Many years ago, I was elected president of our company’s field leadership association. Brimming with new ideas about how to make our company better, I attended a strategic planning meeting between field officers and company executives and felt my innovative contributions were dazzling. On the drive home I asked the executive vice president, who was travelling with me, for his thoughts on how it had gone. I was looking for affirmation. I got something more precious: criticism.
“Pepper, you are bright and energetic and your ideas are spot on,” he said. “It’s just that there are too many good ideas. You’re moving faster than the rest of the room. Slow down. Triage the top two or three ideas we can all contribute to and let’s make them happen. Remember that while you are in association meetings, you are their president. Don’t act like a manager. Try being more ‘presidential.’ Be curious and invite others into the solutions. Build the teams and let the teams do the work.”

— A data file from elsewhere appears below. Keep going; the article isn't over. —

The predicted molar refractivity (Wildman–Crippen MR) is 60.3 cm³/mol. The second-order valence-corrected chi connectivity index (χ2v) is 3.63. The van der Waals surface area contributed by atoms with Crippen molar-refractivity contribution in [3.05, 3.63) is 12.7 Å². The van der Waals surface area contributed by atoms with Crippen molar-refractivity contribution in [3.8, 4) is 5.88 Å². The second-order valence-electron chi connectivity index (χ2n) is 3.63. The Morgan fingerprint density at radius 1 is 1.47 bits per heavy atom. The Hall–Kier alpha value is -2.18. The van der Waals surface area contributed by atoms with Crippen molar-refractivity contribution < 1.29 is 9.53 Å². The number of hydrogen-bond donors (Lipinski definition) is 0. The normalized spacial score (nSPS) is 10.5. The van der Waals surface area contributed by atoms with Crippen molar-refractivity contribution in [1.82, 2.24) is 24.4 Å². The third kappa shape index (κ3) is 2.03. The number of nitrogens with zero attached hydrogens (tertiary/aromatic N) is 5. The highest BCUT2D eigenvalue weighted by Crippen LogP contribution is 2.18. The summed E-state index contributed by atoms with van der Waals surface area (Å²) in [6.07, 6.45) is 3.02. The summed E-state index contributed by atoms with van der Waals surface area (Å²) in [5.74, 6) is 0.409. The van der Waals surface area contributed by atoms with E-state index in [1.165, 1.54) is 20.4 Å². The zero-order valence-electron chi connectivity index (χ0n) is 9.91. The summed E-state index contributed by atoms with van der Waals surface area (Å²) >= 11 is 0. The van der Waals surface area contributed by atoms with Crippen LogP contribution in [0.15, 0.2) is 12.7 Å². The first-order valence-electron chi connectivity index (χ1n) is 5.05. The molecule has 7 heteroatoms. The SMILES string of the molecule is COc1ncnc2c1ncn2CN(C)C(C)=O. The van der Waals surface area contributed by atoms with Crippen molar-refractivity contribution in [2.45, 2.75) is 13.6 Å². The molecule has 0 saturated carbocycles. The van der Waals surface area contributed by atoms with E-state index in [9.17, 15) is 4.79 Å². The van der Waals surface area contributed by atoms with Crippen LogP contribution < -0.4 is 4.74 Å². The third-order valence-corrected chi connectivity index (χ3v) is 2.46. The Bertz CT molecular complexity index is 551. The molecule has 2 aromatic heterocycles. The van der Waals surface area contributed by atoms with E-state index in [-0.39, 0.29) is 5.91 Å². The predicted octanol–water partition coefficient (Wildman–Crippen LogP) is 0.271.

I didn’t exactly embrace this feedback right away. It took months of reflection to process what I thought was criticism, but later recognised as a gift. It was a coaching session loaded with insight and integrity. I had been the recipient of applied empathy.
My EVP knew I was new in this role, overly eager, anxious to show my bona fides. He could have chided me and dismissed my enthusiasm. Instead, he reinforced the reasons I had gotten the job in the first place as he offered sound advice on how to best move forward. We are all predisposed to “brace ourselves” for feedback, to only focus on the negative. But when someone truly shows they care, they understand where we are coming from, even taking negative feedback can come off as an overwhelmingly positive experience.